The present paper has reviewed and further addressed different El Niño–Southern Oscillation (ENSO) teleconnections over the Atlantic basin, finding interesting coincidences about their temporal non-stationarities. In this context, correlation curves from Figure 1, Figure 2 and Figure 3 depict very similar results despite the regions, seasons, and variables used are different. In general, distinct ENSO-related impacts are found before and after the 1970s over the Atlantic basin. Some correlation curves appear to evolve in phase with the Atlantic Multidecadal Oscillation (AMO). As a consequence, during decades of negative AMO, the occurrence of ENSO increases the forecast ability of winter European and tropical rainfall. On the contrary, during the periods of positive AMO the ENSO’s impacts are almost negligible over the Atlantic and no further ability can be added to seasonal forecasts.
Although the AMO seems to be the principal modulating factor, the influence of other patterns, such as the Interdecadal Pacific Oscillation or Global Warming, has been suggested in the literature [20,115]. For the case of the North Atlantic European (NAE) region, Capa-Morocho et al. [115] found a stronger ENSO–NAE teleconnection when both the AMO and IPO coincide under same phase (for instance, the period 1960–1980).
A remarkable feature that guarantees the robustness of our results is the existence of different non-stationary ENSO impacts, all of which appear consistent in time regardless of the variables, seasons and regions chosen for the analysis.
The presence of non-stationarities can be due to different potential reasons. First, climate anomalies over the Northern Hemisphere can be understood as a linear combination of teleconnections associated with changes in the zonal mean flow and the ENSO states [137]. This could explain the different dynamical mechanism associated with the ENSO forcing in each of the periods. Over the European region, López-Parages et al. [22] have recently demonstrated using sensitivity General Circulation Model (GCM) experiments that different background states (e.g., global SSTs during negative or positive AMO) associated with the same El Niño pattern can produce distinct teleconnections. In particular, the ENSO impact over Europe is better established during the negative AMO decades, in which a southward shift of the Intertropical Convergence Zone (ITCZ) produces changes in the jetstream configuration and, thus, in the wave-propagation pathways. In this line, the role of decadal variability in the timing and seasonal establishment of teleconnections remains as an interesting topic for future research.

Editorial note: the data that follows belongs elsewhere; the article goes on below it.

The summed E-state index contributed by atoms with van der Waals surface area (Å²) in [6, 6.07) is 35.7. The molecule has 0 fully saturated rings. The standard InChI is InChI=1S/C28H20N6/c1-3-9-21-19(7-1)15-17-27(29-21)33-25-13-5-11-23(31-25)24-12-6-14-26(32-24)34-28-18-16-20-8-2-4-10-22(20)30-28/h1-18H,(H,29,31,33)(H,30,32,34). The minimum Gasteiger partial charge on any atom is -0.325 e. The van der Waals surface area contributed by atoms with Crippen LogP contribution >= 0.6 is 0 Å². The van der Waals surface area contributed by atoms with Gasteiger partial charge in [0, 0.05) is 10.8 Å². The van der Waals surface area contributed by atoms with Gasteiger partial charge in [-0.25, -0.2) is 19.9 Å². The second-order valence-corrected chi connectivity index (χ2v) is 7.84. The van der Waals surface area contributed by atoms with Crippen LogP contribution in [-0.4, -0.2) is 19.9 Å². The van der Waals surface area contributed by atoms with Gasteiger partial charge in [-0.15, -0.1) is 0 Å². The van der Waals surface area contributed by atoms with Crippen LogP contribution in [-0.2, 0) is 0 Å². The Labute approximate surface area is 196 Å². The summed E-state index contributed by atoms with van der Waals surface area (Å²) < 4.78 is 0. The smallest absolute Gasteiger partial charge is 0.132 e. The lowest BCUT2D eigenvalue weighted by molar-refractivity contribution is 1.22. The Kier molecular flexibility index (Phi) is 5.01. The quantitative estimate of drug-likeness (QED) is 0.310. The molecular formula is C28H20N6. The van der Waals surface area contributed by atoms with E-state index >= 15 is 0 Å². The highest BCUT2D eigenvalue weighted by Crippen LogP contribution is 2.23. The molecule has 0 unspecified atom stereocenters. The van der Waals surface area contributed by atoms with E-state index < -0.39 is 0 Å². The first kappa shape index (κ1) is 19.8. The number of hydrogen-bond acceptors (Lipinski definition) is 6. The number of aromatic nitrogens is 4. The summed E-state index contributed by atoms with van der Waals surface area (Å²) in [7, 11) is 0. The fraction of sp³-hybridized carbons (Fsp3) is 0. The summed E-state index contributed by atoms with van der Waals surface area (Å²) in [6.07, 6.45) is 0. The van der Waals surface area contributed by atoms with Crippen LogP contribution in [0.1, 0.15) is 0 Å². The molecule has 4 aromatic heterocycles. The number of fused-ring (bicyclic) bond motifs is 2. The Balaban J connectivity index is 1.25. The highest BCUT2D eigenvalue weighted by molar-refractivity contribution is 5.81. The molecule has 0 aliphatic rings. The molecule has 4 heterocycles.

Secondly, another possible reason for the non-stationarity is the presence of concomitant SST anomalies in other ocean basins associated with El Niño events in negative AMO periods [138]. Such SST anomalies in other basins could counteract the effect of El Niño over the North Atlantic and Sahel. This was stated in Losada et al. [51] for the case of the ENSO influence in the West African Monsoon after the 1970s when equatorial Atlantic anomalies counteract the effect of the Pacific; as well as Losada et al. [139] for the response of summer Mediterranean climate to tropical SST anomalies.
A third possible reason can be related to the amplitude of the ENSO signal, as some authors have suggested that the ENSO amplitude could vary under different phases of the AMO. In this context, López-Parages et al. [22] have recently shown that changes in the background state are inconsequential if very strong ENSO events are considered. Nevertheless, under realistic ENSO events, changes in the ocean climatology are enough to alter the wave-guides and, thus, teleconnections.
Finally, despite that causality is a challenging topic to undertake in climate variability, most of the results provided in this article are backed by plausible physical mechanisms and confirmed by sensitivity experiments done by existing studies (e.g., [22]). Nevertheless, although results are supported by model experiments, they are still constrained by the relatively limited coverage of observational data. Thus, there is a need for sustained observations to resolve multi-decadal variability.
The presents results are crucial not only for the understanding of ENSO teleconnections and associated dynamics and impacts, but also for the current seasonal forecast system, as it opens windows of opportunity for North Atlantic climate predictability.

Acknowledgments

We thank the Climatic Research Unit (CRU), the National Centers for Environmental Prediction (NCEP), the Met Office Hadley Centre and the US National Hurricane Center (NHC) for the Land Precipitation, reanalysis, SST and HURDAT2 datasets, respectively. Belen Rodríguez-Fonseca, Roberto Suárez-Moreno, Jorge López-Parages, Iñigo Gómara, Elsa Mohino, Teresa Losada and Antonio Castaño-Tierno are supported by the research projects PREFACE (EUFP7/2007-2013 Grant Agreement 603521) and MULCLIVAR (CGL2012-38923-C02-01-Spanish Ministry of Economy and Competitiveness). Blanca Ayarzagüena is supported by the Natural Environment Research Council (grant number NE/M006123/1). Julián Villamayor is granted through a scholarship from the MICINN—Spanish government (BES-2013-063821). Finally, we would like to thank the two anonymous reviewers for their pertinent comments and suggestions, which have contributed to improve this manuscript.